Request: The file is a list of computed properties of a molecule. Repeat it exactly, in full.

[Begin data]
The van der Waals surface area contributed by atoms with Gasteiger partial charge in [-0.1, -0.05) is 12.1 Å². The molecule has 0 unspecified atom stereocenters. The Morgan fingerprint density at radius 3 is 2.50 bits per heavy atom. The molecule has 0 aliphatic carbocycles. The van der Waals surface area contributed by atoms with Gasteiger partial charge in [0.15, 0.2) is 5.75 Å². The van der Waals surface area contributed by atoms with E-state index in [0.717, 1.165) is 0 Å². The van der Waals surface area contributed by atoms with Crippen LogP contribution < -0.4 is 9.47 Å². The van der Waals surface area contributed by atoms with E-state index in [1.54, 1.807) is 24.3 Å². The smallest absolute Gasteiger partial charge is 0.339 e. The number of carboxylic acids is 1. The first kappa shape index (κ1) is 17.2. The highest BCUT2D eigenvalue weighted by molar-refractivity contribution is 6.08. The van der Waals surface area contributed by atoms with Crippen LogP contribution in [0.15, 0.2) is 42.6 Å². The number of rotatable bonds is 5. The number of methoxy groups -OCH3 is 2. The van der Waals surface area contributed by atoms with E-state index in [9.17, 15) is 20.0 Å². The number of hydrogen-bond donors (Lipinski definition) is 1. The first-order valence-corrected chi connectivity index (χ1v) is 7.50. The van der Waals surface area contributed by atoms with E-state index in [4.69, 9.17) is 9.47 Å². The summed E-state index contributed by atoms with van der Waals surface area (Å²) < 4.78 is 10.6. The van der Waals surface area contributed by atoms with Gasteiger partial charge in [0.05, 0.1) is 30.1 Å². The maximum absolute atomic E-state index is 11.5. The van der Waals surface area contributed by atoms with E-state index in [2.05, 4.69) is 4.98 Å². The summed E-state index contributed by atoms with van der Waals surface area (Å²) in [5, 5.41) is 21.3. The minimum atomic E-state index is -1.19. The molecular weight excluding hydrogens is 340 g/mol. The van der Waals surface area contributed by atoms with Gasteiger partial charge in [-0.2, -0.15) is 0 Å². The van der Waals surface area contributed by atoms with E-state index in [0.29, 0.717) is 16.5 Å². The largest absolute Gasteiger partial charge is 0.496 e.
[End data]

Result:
The van der Waals surface area contributed by atoms with Gasteiger partial charge in [-0.1, -0.05) is 12.1 Å². The molecule has 0 unspecified atom stereocenters. The Morgan fingerprint density at radius 3 is 2.50 bits per heavy atom. The molecule has 0 aliphatic carbocycles. The van der Waals surface area contributed by atoms with Gasteiger partial charge in [0.15, 0.2) is 5.75 Å². The van der Waals surface area contributed by atoms with E-state index in [0.717, 1.165) is 0 Å². The van der Waals surface area contributed by atoms with Crippen LogP contribution < -0.4 is 9.47 Å². The van der Waals surface area contributed by atoms with E-state index in [1.54, 1.807) is 24.3 Å². The smallest absolute Gasteiger partial charge is 0.339 e. The number of carboxylic acids is 1. The first kappa shape index (κ1) is 17.2. The highest BCUT2D eigenvalue weighted by molar-refractivity contribution is 6.08. The van der Waals surface area contributed by atoms with Crippen LogP contribution in [0.15, 0.2) is 42.6 Å². The number of rotatable bonds is 5. The number of methoxy groups -OCH3 is 2. The van der Waals surface area contributed by atoms with E-state index in [9.17, 15) is 20.0 Å². The number of hydrogen-bond donors (Lipinski definition) is 1. The first-order valence-corrected chi connectivity index (χ1v) is 7.50. The van der Waals surface area contributed by atoms with E-state index in [4.69, 9.17) is 9.47 Å². The summed E-state index contributed by atoms with van der Waals surface area (Å²) < 4.78 is 10.6. The van der Waals surface area contributed by atoms with Gasteiger partial charge in [0.05, 0.1) is 30.1 Å². The maximum absolute atomic E-state index is 11.5. The van der Waals surface area contributed by atoms with E-state index in [2.05, 4.69) is 4.98 Å². The summed E-state index contributed by atoms with van der Waals surface area (Å²) in [5, 5.41) is 21.3. The minimum atomic E-state index is -1.19. The molecular weight excluding hydrogens is 340 g/mol. The van der Waals surface area contributed by atoms with Gasteiger partial charge in [-0.2, -0.15) is 0 Å². The van der Waals surface area contributed by atoms with E-state index in [0.29, 0.717) is 16.5 Å². The largest absolute Gasteiger partial charge is 0.496 e.